The restriction patterns generated were analyzed by the number of bands and their sizes concerning the molecular weight marker. For grouping analysis, profiles containing at least two bands were included. A group of strains with identical restriction enzyme profiles was defined as a ribotype.

Identification of isolated strains

The selection of strains for genetic identification was based on the established ribotypes. The second round of PCR amplification of the 16S rRNA gene was performed, as described previously, using the DNA of each strain selected. The products of this amplification were purified using an Amicon Ultra® centrifugal filter unit (Millipore, Cat. No. UFC500308) and sent to a sequencing service (Macrogen, Rockville, MD, USA).

The obtained sequences were analyzed and edited using ChromasPro version 2.6.4 and BioEdit version 5.0.9. Consensus sequences were constructed and compared using the Basic Local Alignment Search Tool program, with sequences deposited in GenBank of the National Biotechnology Information Center as well as in the public database EzBiocloud. The obtained sequences were deposited in the GenBank of the National Center for Biotechnology Information with access numbers MH108987-MH109026, MK131292-MK131312.

Data analysis

The sociodemographic, gynecological-obstetric, the disease, and isolated strains characteristics were analyzed using descriptive statistics. We compared the proportion of women who presented the identified bacterial species, by stratified subgroup by fertile age and menopause, as well as the proportion of women who presented the species identified through antineoplastic treatments by Fisher's exact test. Stata version 15 was used for the analysis of all evaluated data.


  Results Top


At the start of the study, 68 women with locally advanced CC were included. Throughout the study, there were losses to follow-up due to participants dropping out of the study, changing treatments, or death. The sample size at follow-up stages was n = 68 in IA, n = 57 in P-QRT, n = 54 in P-BT, and n = 50 in FA. The loss to follow-up was 26%.

Study group characteristics

The mean age of the patients was 45 years, and the mean education was six years; 64% had no family history of cancer, 55% were menopausal, 53% had more than three children, and 52% did not use contraception. According to the clinical stage of the disease, 15% of patients were in Stages IB2 to IIA2 (without parametrial invasion); the remaining 85% were in Stages IIB to IVA (with parametrial invasion). An epidermoid tumor was diagnosed in 89% of the participants, with an average size of 5 cm.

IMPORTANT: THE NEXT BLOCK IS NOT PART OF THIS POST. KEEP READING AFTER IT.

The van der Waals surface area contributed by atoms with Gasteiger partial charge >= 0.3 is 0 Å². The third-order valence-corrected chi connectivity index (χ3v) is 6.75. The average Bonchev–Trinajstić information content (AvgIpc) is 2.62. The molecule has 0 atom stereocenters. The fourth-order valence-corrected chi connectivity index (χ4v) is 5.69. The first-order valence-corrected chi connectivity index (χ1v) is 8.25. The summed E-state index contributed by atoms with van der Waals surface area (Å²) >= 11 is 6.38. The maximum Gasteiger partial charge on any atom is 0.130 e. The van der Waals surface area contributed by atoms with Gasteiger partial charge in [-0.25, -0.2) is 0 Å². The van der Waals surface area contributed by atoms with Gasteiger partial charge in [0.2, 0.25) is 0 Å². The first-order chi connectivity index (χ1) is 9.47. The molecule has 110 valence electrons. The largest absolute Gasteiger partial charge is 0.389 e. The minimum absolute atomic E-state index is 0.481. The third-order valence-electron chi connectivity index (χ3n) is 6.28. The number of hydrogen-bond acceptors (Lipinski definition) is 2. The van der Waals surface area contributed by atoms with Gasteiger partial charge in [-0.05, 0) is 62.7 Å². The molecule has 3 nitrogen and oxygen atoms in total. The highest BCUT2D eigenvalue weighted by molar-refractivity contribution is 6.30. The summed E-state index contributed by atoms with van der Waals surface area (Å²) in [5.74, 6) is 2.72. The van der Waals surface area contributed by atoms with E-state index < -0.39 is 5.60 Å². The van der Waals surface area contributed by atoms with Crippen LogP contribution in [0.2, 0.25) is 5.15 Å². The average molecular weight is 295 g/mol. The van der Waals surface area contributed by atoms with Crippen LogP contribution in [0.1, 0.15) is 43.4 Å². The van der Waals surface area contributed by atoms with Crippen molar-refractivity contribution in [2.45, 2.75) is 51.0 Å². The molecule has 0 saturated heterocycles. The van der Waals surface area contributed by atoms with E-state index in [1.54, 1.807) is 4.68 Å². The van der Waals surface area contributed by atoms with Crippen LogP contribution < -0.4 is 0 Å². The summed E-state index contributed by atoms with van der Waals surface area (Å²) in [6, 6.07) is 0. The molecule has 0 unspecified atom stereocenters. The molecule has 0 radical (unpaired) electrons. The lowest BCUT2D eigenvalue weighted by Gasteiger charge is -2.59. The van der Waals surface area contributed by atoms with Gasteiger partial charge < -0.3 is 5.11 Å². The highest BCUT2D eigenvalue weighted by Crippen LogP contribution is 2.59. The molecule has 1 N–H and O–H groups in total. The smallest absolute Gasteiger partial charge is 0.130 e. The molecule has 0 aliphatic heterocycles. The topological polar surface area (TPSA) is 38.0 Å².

At the IA, 76% of the patients reported abnormal vaginal discharge with a foul odor and pruritus. At the P-QRT, 4% of the patients reported pruritus, 6% presented with abnormal vaginal discharge, 3% reported vaginal discharge with a foul odor and no changes in coloration, and 11% reported dysuria. During the P-BT, only one patient reported abnormal vaginal discharge with a foul odor. Finally, during FA, only one patient presented with dysuria, whereas the rest of the evaluated symptoms were absent in all the members of the study.

Treatment characteristics

For chemotherapy, 98% of patients received Cisplatin, 2% of patients received Vinorelbine because of their low tolerance to Cisplatin. The average dose of chemotherapy was 65.07 mg. The average dose of external radiation was 50.45 Gy. For brachytherapy, 68% of the patients received high rate brachytherapy, and 32% received low rate brachytherapy with total dose averages of 23 Gy and 35 Gy, respectively. Finally, 94% of the patients had a complete response to the treatment, and 6% had persistence of the disease.

Isolated strains and ribotyping by polymerase chain reaction-restriction fragment length polymorphism of 16S ribosomal RNA

From the initial samples, 116 strains were isolated, which were divided into 12 ribotypes. From postchemotherapy and radiotherapy, 71 strains were isolated, nine ribotypes were obtained. From the postbrachytherapy samples, 44 strains were isolated and grouped into nine ribotypes. Finally, from the samples collected at the FA, 66 strains were isolated, which were divided into 15 ribotypes.

Identification of isolated strains

The identification by sequencing of the 16S rRNA gene was performed on sixty strains. The consensus sequences obtained were between 1339 bp and 1421 bp, with percentages of similarity between 97% and 100%. The bacteria identified belonged to three phyla: Firmicutes, Proteobacteria, and Actinobacteria. A total of nine bacterial genera and 25 bacterial species were identified [Table 1].
Table 1: Local cervical bacteria of women with cervical cancer identified in the different stages of antineoplastic treatment

Click here to view


Bacterial diversity

The most frequent bacterial species in the different treatment stages were in the IA Staphylococcus epidermidis, found in 51% of the women evaluated, and Corynebacterium amycolatum, present in 41% of the women evaluated. In the P-QRT evaluation, the most frequent bacterial species were S. epidermidis, found in 49% of the women evaluated, followed by Enterococcus faecalis, found in 40% of the women studied. In the P-BT evaluation, S. epidermidis was found in 20% of the women evaluated, followed by E. faecalis in 16%. In FA, 36% of the women presented S. epidermidis, and 16% presented Streptococcus agalactiae. The frequency of the remaining bacteria identified is presented in [Table 1]. There were statistically significant differences when comparing the proportion of women who presented the bacterial species found in the different stages of antineoplastic treatment [Table 1].

Bacterial diversity decreased as antineoplastic treatment progressed. In IA, 12 species were detected, representing 48% of all identified bacteria. In the P-QRT and P-BT assessments, nine of the 25 species identified in the study were found presenting 36% of the identified bacteria. Finally, in FA, 15 bacterial species were detected, representing 60% of all bacteria identified. When evaluating the differences in proportions in this area, no statistically significant data were found.